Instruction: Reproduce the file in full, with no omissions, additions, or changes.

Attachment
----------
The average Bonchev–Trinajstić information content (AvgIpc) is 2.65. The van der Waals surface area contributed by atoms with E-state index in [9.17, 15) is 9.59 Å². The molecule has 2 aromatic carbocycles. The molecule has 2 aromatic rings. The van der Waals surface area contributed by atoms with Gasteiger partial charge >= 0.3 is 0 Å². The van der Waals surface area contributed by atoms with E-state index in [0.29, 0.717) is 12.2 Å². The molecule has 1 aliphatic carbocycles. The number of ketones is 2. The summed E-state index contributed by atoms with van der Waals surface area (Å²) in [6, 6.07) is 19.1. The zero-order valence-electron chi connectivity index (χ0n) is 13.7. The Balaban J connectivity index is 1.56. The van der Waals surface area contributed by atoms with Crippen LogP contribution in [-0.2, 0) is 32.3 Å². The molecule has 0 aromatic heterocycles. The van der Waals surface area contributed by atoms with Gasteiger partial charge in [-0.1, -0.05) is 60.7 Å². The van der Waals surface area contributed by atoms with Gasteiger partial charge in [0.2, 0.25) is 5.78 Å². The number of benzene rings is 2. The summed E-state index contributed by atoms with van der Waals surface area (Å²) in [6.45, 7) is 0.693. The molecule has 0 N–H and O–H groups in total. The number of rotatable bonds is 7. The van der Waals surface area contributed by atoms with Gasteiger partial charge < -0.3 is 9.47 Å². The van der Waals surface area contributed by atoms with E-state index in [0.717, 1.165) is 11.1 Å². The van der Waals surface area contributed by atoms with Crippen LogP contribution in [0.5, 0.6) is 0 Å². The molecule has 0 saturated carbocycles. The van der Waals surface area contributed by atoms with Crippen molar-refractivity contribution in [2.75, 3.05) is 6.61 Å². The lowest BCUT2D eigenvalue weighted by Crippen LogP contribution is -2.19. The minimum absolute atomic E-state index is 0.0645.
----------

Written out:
The average Bonchev–Trinajstić information content (AvgIpc) is 2.65. The van der Waals surface area contributed by atoms with E-state index in [9.17, 15) is 9.59 Å². The molecule has 2 aromatic carbocycles. The molecule has 2 aromatic rings. The van der Waals surface area contributed by atoms with Gasteiger partial charge >= 0.3 is 0 Å². The van der Waals surface area contributed by atoms with E-state index in [0.29, 0.717) is 12.2 Å². The molecule has 1 aliphatic carbocycles. The number of ketones is 2. The summed E-state index contributed by atoms with van der Waals surface area (Å²) in [6, 6.07) is 19.1. The zero-order valence-electron chi connectivity index (χ0n) is 13.7. The Balaban J connectivity index is 1.56. The van der Waals surface area contributed by atoms with Crippen LogP contribution in [-0.2, 0) is 32.3 Å². The molecule has 0 aromatic heterocycles. The van der Waals surface area contributed by atoms with Gasteiger partial charge in [-0.1, -0.05) is 60.7 Å². The van der Waals surface area contributed by atoms with Gasteiger partial charge in [0.2, 0.25) is 5.78 Å². The number of benzene rings is 2. The summed E-state index contributed by atoms with van der Waals surface area (Å²) in [6.45, 7) is 0.693. The molecule has 0 N–H and O–H groups in total. The number of rotatable bonds is 7. The van der Waals surface area contributed by atoms with Gasteiger partial charge < -0.3 is 9.47 Å². The van der Waals surface area contributed by atoms with E-state index in [0.717, 1.165) is 11.1 Å². The van der Waals surface area contributed by atoms with Crippen LogP contribution in [0.5, 0.6) is 0 Å². The molecule has 0 saturated carbocycles. The van der Waals surface area contributed by atoms with Crippen molar-refractivity contribution in [2.75, 3.05) is 6.61 Å². The lowest BCUT2D eigenvalue weighted by Crippen LogP contribution is -2.19. The minimum absolute atomic E-state index is 0.0645.